What other apps that call themselves virus scanners may offer you as an extra is discovery and removal of adwares that are installed by you(!) or any other user with admin privileges - and act mostly as an extension of Safari, Chrome, Firefox.



    So macOS will not detect adware ‘infections’ because these actually do no harm to your files - they are not virus, but they simple redirect advertisement delivery.



    Infections I have to deal with on Macs turn out to be 99.998% adwares in each case, with 0.001% spyware and 0.001% intentional intrusion.



    Antivirus apps can also offer you the feeling of ’being scared and protected at the same time’ promising if a new ransomware is discovered, then THEY will be the ‘one’ and ‘first’ to offer you the BEST protection, because their security specialist are working 24/7/365 a year detecting new threats and they do it even while sleeping…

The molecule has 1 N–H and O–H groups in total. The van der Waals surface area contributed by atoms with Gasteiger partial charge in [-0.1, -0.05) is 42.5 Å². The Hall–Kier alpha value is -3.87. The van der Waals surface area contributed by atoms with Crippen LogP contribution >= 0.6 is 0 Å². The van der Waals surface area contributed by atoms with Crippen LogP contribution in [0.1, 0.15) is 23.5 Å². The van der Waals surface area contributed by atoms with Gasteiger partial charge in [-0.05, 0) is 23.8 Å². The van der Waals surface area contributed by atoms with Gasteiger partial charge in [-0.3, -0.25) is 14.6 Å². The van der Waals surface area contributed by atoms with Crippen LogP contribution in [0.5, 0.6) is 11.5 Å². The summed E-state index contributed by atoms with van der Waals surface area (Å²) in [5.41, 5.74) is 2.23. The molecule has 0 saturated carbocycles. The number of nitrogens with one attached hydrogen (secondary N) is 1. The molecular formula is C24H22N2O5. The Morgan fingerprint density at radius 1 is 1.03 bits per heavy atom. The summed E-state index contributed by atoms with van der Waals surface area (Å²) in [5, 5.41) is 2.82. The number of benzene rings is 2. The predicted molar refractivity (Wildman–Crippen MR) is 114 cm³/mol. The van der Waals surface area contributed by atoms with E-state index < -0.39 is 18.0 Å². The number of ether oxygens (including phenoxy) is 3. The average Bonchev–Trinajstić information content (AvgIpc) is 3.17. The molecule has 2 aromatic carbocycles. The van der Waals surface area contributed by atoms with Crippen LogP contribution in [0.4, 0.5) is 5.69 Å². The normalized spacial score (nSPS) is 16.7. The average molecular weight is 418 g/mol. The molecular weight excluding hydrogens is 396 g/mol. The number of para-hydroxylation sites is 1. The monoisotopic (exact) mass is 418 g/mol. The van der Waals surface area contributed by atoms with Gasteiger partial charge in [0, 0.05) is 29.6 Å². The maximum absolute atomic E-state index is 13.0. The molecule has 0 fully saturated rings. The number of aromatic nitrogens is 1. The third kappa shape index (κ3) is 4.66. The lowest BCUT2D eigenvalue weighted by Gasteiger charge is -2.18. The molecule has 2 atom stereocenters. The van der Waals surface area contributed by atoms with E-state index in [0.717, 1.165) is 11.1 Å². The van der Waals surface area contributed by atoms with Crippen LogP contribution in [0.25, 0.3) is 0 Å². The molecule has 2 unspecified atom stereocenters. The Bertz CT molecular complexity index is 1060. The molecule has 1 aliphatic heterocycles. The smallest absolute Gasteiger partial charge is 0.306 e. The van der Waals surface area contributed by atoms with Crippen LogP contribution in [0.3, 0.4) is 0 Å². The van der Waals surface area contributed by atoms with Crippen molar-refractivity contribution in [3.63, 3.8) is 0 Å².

...the actual difference is that Antivirus developers do the job with lot's of buzz - like Malwarebytes - and Apples own team dedicated to this task works in silence.



    But you have to make a buzz if you want to sell your product that’s true. You have to make people be ‘aware of the dangers of the internet’ …or in plain words: make them scared - it’s a common psychological method in advertisement business.



    Making you afraid is a good business, makes a yearly income of $25-60 per license sold / computer / year to antivirus developers.